And then there’s that Twitter thing. I can scroll absently through at least a tiny subset of this vast ocean of 280-character instant emissions from all over—from reporters, famous and famous-ish people and simply the vast opinionated of more or less my choosing. And from people who might seem like people but who may be code simply designed to pick a fight.

This should be (see above) an embarrassment of choices. An embarrassment of informational riches.

It’s really these days more of an embarrassment.

This health crisis that is being (mis)run by the leaders of this public policy disaster, this global phenomenon that is by definition so steeped in science and based in facts (even the facts of what parts are unknowable or hard to determine at this point) is being subject to the same two-step mealy-mouthed lie-based propaganda mechanism that seems to be the Trump administration’s only answer. To everything.

So I am not informed, or reassured, no not nearly enough. There are a lot of reporters out there doing some very very good work under very bad conditions, trying to use the tools of the trade to point out the tragic mishandling of testing, containment, or health policy in general.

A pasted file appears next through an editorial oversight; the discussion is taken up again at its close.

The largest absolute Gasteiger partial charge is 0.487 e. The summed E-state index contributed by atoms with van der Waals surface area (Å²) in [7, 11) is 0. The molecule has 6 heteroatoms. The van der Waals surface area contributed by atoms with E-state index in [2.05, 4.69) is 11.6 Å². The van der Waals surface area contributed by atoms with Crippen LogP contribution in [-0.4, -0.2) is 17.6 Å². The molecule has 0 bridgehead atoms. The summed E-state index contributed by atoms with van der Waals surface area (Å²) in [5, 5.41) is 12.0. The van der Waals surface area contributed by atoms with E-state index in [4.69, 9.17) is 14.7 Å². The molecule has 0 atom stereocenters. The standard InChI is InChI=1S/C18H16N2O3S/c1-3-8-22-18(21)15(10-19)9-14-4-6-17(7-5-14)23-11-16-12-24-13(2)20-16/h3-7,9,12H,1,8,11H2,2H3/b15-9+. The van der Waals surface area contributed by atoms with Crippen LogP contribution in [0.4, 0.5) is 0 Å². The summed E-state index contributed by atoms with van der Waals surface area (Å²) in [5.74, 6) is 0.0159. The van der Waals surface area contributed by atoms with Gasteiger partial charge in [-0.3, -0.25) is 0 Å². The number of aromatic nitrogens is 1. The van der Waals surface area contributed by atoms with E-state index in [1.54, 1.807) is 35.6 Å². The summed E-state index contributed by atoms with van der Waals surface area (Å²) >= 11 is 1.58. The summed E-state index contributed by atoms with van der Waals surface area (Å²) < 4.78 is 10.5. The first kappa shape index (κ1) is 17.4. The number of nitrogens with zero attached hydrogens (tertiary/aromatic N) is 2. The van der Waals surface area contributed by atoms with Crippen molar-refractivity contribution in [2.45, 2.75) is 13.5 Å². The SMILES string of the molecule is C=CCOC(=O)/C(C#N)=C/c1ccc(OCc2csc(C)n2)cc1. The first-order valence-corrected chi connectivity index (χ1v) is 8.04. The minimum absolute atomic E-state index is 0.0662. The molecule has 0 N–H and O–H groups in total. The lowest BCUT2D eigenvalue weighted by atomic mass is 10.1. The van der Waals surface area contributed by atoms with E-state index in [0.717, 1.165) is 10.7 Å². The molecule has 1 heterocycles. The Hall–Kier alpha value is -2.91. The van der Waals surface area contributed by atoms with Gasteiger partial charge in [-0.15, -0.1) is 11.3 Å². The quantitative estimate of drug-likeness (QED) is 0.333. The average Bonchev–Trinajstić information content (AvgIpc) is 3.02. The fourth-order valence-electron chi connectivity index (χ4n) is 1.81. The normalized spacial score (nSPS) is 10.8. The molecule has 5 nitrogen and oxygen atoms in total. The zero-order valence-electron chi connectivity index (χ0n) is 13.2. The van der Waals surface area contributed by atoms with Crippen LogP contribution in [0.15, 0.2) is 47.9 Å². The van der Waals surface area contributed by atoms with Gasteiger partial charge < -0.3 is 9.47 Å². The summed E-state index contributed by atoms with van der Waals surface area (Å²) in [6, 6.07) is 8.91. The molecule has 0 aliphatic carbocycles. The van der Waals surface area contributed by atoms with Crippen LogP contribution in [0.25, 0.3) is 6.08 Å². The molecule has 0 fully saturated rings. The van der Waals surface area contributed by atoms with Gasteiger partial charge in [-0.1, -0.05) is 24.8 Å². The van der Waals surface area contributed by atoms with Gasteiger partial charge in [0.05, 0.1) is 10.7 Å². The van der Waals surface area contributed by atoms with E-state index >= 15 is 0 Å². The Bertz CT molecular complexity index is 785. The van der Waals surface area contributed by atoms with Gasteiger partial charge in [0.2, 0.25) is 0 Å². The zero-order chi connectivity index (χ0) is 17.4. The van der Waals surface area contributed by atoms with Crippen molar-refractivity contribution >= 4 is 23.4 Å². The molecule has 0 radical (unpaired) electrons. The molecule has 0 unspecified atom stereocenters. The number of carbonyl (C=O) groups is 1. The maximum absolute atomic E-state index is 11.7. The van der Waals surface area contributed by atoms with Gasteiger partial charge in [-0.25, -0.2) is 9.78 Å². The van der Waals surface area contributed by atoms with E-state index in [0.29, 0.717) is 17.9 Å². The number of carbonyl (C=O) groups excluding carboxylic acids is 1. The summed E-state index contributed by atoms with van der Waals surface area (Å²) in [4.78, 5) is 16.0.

But taken together, it doesn’t give me that warm fuzzy feeling of “aha, well, at least we know.” Because…do we?

I’m going to do more work on what I consume and how.

@jcburns March 11, 2020 at 11:04 pm

The president’s actual words:

” We will be suspending all travel from Europe to the United States for the next 30 days. The new rules will go into effect Friday at midnight.”

We avoided watching the speech. We read coverage afterwards that (based on the above quote) said ALL travel from Europe (minus UK) was going to stop. THEN at 10:30-ish a tweeted press release from the DHS head “clarifies” that US Citizens (permanent residents) are exempt.

We have to wait for ALL the clarifications until we learn the government’s actual position?

This is just insane.

NAB Show 2020: nope.

Wednesday, March 11th, 2020

The NAB in 2013.

If you work in or around television (or movies, visual effects, radio…) you know the NAB as the huge trade show that is literally too big to be held anywhere else (before 1991, it would take over places like Chicago, Dallas, or even Atlanta, but since, it’s all Vegas, baby.) Hall after hall packed with cameras, switchers, lights, helicopters, microphones, all the toys.

And packed with humans, humans, humans from around the world, eagerly, well, getting their hands on the gear. Selling, dealmaking, absorbing. And outside the halls, drinking, eating, carousing, and sweating.

I used to go every couple of years, then, every half-decade or so, then…well, it’s been a while. It was, after all, a good excuse to see a lot of tech and get a good In n Out Burger.